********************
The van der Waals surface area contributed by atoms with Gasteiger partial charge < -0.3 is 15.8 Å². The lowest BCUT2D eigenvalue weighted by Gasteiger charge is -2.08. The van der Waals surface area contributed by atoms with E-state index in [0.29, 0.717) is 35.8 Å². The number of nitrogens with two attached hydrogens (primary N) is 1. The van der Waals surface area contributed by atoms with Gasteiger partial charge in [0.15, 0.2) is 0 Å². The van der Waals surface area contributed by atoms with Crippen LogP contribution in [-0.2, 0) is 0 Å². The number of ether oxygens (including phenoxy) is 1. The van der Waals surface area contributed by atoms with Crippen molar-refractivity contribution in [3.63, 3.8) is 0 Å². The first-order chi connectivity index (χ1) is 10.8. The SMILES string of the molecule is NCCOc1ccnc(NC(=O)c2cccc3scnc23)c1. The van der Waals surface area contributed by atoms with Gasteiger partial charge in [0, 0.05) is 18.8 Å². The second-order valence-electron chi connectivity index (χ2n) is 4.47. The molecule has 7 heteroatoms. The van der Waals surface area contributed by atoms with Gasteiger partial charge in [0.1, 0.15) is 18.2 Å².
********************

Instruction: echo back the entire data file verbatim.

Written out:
The van der Waals surface area contributed by atoms with Gasteiger partial charge < -0.3 is 15.8 Å². The lowest BCUT2D eigenvalue weighted by Gasteiger charge is -2.08. The van der Waals surface area contributed by atoms with E-state index in [0.29, 0.717) is 35.8 Å². The number of nitrogens with two attached hydrogens (primary N) is 1. The van der Waals surface area contributed by atoms with Gasteiger partial charge in [0.15, 0.2) is 0 Å². The van der Waals surface area contributed by atoms with Crippen LogP contribution in [-0.2, 0) is 0 Å². The number of ether oxygens (including phenoxy) is 1. The van der Waals surface area contributed by atoms with Crippen molar-refractivity contribution in [3.63, 3.8) is 0 Å². The first-order chi connectivity index (χ1) is 10.8. The SMILES string of the molecule is NCCOc1ccnc(NC(=O)c2cccc3scnc23)c1. The van der Waals surface area contributed by atoms with Gasteiger partial charge in [0, 0.05) is 18.8 Å². The second-order valence-electron chi connectivity index (χ2n) is 4.47. The molecule has 7 heteroatoms. The van der Waals surface area contributed by atoms with Gasteiger partial charge in [0.1, 0.15) is 18.2 Å².